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Can we please adopt best practices for how we manage tickets?


nubqt
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Tickets reporting incidents in a granular manner are being closed in favor of keeping tickets that describe large, vague, and obscure issues. For instance, I reported that Skittering Spiderlings in The Hinterlands are attackable rather than lootable only to get that ticket closed in favor of keeping a ticket titled Cataclysm Zones - Quests + Phasing. So now, rather than tackling the spiderling issue, which is an easy fix, we can't apply the solution until the Cataclysm ticket is solved entirely. That is bad policy. The process of Incident Management has been developed, polished, and heavily tested for more than thirty years and separates incidents from problems. The way that @DoctorKraft managed this ticket is the right way to do so: a User-Acceptance Tester (UAT) reported an issue and @DoctorKraft then created a separate ticket that explains the technical problems causing that incident for developers to solve. It allows specialization by having testers reporting issues while developers focus on building code that testers can then test.

Furthermore, putting everything into a single huge ticket describing large, vague, and obscure issues goes against the paradigm of divide-and-conquer in software development. That paradigm establishes that the best way to solve a big issue (such as 'Westfall is not scripted') is by breaking the problem into many small problems (such as Quests 'Hot On the Trail: The Riverpaw Clan' and 'Hot On the Trail: Murlocs' are available before completing quest 'Murder Was They Case That They Gave Me' and Two-Shoed Lou is not phased in after getting quest Meet Two-Shoed Lou). That paradigm allows developers and scripters to fix tiny problems that incrementally solve the big issue, rather than having to wait for the entire big issue to be solved in order to apply the fix.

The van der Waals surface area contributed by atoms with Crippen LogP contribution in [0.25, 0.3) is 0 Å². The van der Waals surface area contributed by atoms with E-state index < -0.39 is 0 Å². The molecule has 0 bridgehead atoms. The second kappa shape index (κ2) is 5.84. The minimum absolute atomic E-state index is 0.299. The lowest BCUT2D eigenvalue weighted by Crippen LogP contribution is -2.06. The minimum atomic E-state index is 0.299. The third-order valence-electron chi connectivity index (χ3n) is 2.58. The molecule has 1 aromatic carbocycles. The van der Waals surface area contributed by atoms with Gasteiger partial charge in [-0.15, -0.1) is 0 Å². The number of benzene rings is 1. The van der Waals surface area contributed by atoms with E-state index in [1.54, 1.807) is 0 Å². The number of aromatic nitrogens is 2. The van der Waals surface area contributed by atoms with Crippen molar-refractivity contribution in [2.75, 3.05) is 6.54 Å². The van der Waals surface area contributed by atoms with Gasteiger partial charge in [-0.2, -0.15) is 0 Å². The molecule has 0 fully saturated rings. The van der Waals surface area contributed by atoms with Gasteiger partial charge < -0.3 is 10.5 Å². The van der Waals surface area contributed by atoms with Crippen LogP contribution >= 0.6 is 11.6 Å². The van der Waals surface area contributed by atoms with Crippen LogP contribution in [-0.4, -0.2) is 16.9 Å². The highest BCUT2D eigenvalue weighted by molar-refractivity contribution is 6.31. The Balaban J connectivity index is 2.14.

Moreover, this policy discourages UAT testers from testing the core. For example, if I wouldn't have tested the Hero's Call Board in Ironforge (which is considered a Cataclysm zone) we wouldn't have discovered that there is a feature missing in the core. Same thing when I tested Rune of Fire in Dun Morough (which is also considered a Cataclysm zone) which allowed us to find that the spell Burn Constriction Totem does not support the `conditions`.`SourceTypeOrReferenceId` for CONDITION_SOURCE_TYPE_SPELL which is also a core issue. But what incentives do I have now to continue to do UAT if the time and effort I spend in such testing is worthless since my reports will get closed on behalf of tickets that describe large, vague, and obscure issues?

I suspect this is one of the factors why Ohloh reports a -31% decline in contributors to this project in the last twelve months. If you discourage contributors like UAT testers to participate, what do you expect? I don't think that's what we want as a community.

Fortunately, the incident management process in software development has been well documented and developed in the past thirty years. There's no need to reinvent the wheel.

But if we want to make this project flourish and more successful that what it already is, we should start adopting best practices and encouraging people--particularly UAT testers--to contribute rather than disincentivize them.

Edited by nubqt
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You are comparing ITIL process to an open public project? Also, I am a bit confused when you say "tickets". Are you referring to forum posts and/or open requests on git?

I read your wall of rant and I'm at a complete lost on what your requesting within Help and Support. This isn't a company, and some the of the practices (regardless of ITIL) don't need to be adapted, hence contribution factor and NOT a "business".